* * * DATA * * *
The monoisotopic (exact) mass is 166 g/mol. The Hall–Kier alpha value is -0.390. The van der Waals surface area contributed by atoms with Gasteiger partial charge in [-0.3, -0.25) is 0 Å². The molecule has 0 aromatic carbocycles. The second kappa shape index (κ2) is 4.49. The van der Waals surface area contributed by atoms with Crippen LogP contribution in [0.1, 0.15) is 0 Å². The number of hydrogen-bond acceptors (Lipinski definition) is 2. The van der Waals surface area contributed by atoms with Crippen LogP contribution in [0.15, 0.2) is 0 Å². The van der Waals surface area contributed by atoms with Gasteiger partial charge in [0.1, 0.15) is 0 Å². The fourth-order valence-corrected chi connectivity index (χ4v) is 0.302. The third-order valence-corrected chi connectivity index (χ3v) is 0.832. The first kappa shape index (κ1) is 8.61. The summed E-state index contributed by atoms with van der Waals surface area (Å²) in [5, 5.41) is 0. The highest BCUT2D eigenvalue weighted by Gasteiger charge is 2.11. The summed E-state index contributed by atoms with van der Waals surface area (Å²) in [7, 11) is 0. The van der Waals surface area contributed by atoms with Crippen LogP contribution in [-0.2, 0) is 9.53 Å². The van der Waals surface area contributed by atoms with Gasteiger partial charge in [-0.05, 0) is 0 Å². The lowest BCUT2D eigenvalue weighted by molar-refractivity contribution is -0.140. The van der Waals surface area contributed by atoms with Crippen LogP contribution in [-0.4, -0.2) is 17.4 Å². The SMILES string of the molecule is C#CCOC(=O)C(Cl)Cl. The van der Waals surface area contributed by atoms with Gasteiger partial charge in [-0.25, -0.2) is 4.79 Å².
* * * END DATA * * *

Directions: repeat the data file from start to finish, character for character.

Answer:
The monoisotopic (exact) mass is 166 g/mol. The Hall–Kier alpha value is -0.390. The van der Waals surface area contributed by atoms with Gasteiger partial charge in [-0.3, -0.25) is 0 Å². The molecule has 0 aromatic carbocycles. The second kappa shape index (κ2) is 4.49. The van der Waals surface area contributed by atoms with Crippen LogP contribution in [0.1, 0.15) is 0 Å². The number of hydrogen-bond acceptors (Lipinski definition) is 2. The van der Waals surface area contributed by atoms with Crippen LogP contribution in [0.15, 0.2) is 0 Å². The van der Waals surface area contributed by atoms with Gasteiger partial charge in [0.1, 0.15) is 0 Å². The fourth-order valence-corrected chi connectivity index (χ4v) is 0.302. The third-order valence-corrected chi connectivity index (χ3v) is 0.832. The first kappa shape index (κ1) is 8.61. The summed E-state index contributed by atoms with van der Waals surface area (Å²) in [5, 5.41) is 0. The highest BCUT2D eigenvalue weighted by Gasteiger charge is 2.11. The summed E-state index contributed by atoms with van der Waals surface area (Å²) in [7, 11) is 0. The van der Waals surface area contributed by atoms with Crippen LogP contribution in [-0.2, 0) is 9.53 Å². The van der Waals surface area contributed by atoms with Gasteiger partial charge in [-0.05, 0) is 0 Å². The lowest BCUT2D eigenvalue weighted by molar-refractivity contribution is -0.140. The van der Waals surface area contributed by atoms with Crippen LogP contribution in [-0.4, -0.2) is 17.4 Å². The SMILES string of the molecule is C#CCOC(=O)C(Cl)Cl. The van der Waals surface area contributed by atoms with Gasteiger partial charge in [-0.25, -0.2) is 4.79 Å².